Set mostly in Paris, the action involves Catherine not only ensuring the Russian model is safe, but that Natalie and Jake are, too. It’s the latter that takes the narrator out of her comfort zone.

Confident, clever and apparently wealthy, Catherine is almost like a female James Bond with plenty of sophisticated tricks and technology at hand to accomplish her tasks. The author creates s sense of urgency and uncertainty in Catherine’s ability to assist the Burrows without revealing her clandestine operation. The result is a briskly-paced mystery with a lot to be solved.

The Burial Society
Four Bookmarks
Ballantine Books, 2018
319 pages

Rugged Relationships   Leave a comment

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The Tenderness of Wolves by Stef Penney has been on my nightstand for years; I’ve lost track of how many. I’m sorry I didn’t read it sooner.

The author evokes the loneliness and bitter cold of Canada’s Northern Territory in the late 1860s. Alternating between the first person voice of Mrs. Ross and that of an omniscient narrator, the scene is set to unravel the mystery behind the brutal murder of a French trapper found in his cabin. Mrs. Ross is the first to discover the body and the first to wonder about the absence of her teenage son, Francis.

The small settlement, rich with gossip, lacks law enforcement, which results in the arrival of Hudson’s Bay Company representatives to investigate. An assortment of characters, from refined gentry to trappers and Indians, among others, figure into the story.

Family histories (and secrets), personal backgrounds, Native American relations with settlers, the stark landscape and unconditional love are given equal weight throughout the narrative. Although Mrs. Ross is the character with whom the reader becomes most familiar, her first name is never revealed. She does not believe Francis is capable of murder, and she has little faith that those searching for him will give him the benefit of innocent until proven guilty.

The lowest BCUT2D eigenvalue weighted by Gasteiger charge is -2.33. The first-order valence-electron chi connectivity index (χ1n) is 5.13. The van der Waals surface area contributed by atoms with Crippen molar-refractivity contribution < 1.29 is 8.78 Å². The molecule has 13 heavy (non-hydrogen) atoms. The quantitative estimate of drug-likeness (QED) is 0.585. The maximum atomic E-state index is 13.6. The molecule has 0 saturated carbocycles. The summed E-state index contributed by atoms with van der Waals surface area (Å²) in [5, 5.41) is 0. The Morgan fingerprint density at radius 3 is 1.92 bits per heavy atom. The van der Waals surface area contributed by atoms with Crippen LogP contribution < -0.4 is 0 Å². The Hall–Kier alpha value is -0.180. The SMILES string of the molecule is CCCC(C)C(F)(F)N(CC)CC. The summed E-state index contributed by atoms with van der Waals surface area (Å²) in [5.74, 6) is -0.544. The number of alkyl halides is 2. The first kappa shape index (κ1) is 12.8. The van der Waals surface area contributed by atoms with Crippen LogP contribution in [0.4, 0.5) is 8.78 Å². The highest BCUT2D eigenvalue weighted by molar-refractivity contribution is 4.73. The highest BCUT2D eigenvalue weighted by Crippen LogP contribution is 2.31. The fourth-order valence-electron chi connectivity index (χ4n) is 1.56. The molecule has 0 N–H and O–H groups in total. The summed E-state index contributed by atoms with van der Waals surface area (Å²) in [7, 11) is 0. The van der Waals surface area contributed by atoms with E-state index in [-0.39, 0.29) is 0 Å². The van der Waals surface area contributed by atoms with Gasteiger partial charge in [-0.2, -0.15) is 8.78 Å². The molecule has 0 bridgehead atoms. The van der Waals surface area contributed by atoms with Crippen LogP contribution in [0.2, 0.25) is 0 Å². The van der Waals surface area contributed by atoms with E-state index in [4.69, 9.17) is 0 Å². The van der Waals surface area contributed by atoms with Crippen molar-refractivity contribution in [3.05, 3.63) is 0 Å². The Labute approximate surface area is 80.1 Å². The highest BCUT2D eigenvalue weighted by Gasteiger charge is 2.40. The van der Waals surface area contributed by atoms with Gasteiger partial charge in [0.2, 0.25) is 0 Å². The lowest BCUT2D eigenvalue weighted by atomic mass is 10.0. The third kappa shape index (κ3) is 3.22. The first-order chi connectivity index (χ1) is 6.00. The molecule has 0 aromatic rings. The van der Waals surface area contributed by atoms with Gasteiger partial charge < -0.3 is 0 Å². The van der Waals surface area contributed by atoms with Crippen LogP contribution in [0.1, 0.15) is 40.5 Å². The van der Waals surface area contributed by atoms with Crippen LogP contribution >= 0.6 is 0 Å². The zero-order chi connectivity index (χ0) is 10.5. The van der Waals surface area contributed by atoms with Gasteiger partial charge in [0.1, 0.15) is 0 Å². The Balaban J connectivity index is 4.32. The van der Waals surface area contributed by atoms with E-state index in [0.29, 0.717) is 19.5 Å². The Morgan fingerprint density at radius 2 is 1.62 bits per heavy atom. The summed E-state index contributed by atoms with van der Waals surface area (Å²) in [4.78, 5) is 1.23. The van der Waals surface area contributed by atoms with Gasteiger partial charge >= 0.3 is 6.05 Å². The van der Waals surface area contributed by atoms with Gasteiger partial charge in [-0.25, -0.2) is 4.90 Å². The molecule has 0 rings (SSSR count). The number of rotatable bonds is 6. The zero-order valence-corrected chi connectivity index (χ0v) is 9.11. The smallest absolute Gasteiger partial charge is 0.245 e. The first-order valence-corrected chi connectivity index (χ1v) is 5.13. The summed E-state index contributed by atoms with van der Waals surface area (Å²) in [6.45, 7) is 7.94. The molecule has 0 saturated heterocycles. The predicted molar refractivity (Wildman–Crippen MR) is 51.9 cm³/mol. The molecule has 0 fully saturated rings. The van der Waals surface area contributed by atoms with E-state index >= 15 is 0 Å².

Thus, she sets out on her own search with the help of William Parker, a half-breed previously held custody on suspicion of his role in the murder.
Doubt and faith vie as the prominent sentiments in this fast-paced whodunit adventure.

The Tenderness of the Wolves
Four Bookmarks
Simon & Schuster, 2006
371 pages (plus summary and Discussion Points)

Jacques Pepin’s Many Kitchens   Leave a comment

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Jacques Pepin practically grew up in kitchens, which he chronicles in The Apprentice – a memoir with recipes. Born in southern France, he was a child during World War II when the scarcity of food was at its height. He learned to scavenge and worked on a farm before his mother opened a village restaurant when the war ended. This led to several apprenticeships, essentially trial and error experiences, before moving to Paris as a young adult.

Pepin’s writing voice is strong and vivid; the only thing missing is his French accent. His narrative reveals his work ethic, determination and a sense of fun. He goes from a lowly kitchen boy whose first assignment was nothing more than a prank to becoming the personal chef of President Charles de Gaulle – all before making a name for himself in the United States.

His move the New York City was both an adventure (meant to last a year or two at the most) and a leap of faith. Pepin spoke no English. Still, he becomes friends with fellow foodies – long before the term was conceived. Accounts of his friendships with Craig Claiborne, Julia Child and James Beard, among others, are peppered throughout like perfect seasonings to enhance but not overwhelm. Descriptions of meals add further appeal.

It’s fascinating to see his career evolve from cooking to teaching cooking techniques (and more) to authoring cookbooks and hosting television programs. Pepin shares his emotions, his appreciation of well-prepared food and the value he places on family and friends.

The Apprentice: My Life in the Kitchen
A Memoir with Recipes
Four Bookmarks
A Rux Martin Book, 2003
318 pages with index